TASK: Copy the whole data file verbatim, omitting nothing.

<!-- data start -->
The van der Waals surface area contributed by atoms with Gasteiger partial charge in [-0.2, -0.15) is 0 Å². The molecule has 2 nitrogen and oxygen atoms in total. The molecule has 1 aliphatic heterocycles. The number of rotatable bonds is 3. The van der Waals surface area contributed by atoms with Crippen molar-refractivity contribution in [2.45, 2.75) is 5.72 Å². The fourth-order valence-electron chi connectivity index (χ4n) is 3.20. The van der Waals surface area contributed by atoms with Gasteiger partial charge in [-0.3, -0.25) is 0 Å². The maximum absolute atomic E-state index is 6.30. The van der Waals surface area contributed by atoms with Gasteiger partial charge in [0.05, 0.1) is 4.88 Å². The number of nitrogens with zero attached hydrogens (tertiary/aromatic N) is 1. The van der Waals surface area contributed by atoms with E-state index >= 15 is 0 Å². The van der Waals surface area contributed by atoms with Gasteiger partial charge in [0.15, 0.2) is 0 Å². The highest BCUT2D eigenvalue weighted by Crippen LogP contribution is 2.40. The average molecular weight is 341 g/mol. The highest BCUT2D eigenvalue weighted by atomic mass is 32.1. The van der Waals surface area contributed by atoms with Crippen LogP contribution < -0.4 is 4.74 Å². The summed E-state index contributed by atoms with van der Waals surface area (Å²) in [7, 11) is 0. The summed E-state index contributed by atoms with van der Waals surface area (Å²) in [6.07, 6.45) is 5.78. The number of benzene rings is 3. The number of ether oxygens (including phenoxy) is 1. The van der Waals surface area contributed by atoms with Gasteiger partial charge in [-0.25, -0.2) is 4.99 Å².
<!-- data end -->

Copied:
The van der Waals surface area contributed by atoms with Gasteiger partial charge in [-0.2, -0.15) is 0 Å². The molecule has 2 nitrogen and oxygen atoms in total. The molecule has 1 aliphatic heterocycles. The number of rotatable bonds is 3. The van der Waals surface area contributed by atoms with Crippen molar-refractivity contribution in [2.45, 2.75) is 5.72 Å². The fourth-order valence-electron chi connectivity index (χ4n) is 3.20. The van der Waals surface area contributed by atoms with Gasteiger partial charge in [-0.3, -0.25) is 0 Å². The maximum absolute atomic E-state index is 6.30. The van der Waals surface area contributed by atoms with Gasteiger partial charge in [0.05, 0.1) is 4.88 Å². The number of nitrogens with zero attached hydrogens (tertiary/aromatic N) is 1. The van der Waals surface area contributed by atoms with E-state index >= 15 is 0 Å². The van der Waals surface area contributed by atoms with Gasteiger partial charge in [0.15, 0.2) is 0 Å². The highest BCUT2D eigenvalue weighted by Crippen LogP contribution is 2.40. The average molecular weight is 341 g/mol. The highest BCUT2D eigenvalue weighted by atomic mass is 32.1. The van der Waals surface area contributed by atoms with Crippen LogP contribution < -0.4 is 4.74 Å². The summed E-state index contributed by atoms with van der Waals surface area (Å²) in [7, 11) is 0. The summed E-state index contributed by atoms with van der Waals surface area (Å²) in [6.07, 6.45) is 5.78. The number of benzene rings is 3. The number of ether oxygens (including phenoxy) is 1. The van der Waals surface area contributed by atoms with Gasteiger partial charge in [-0.25, -0.2) is 4.99 Å².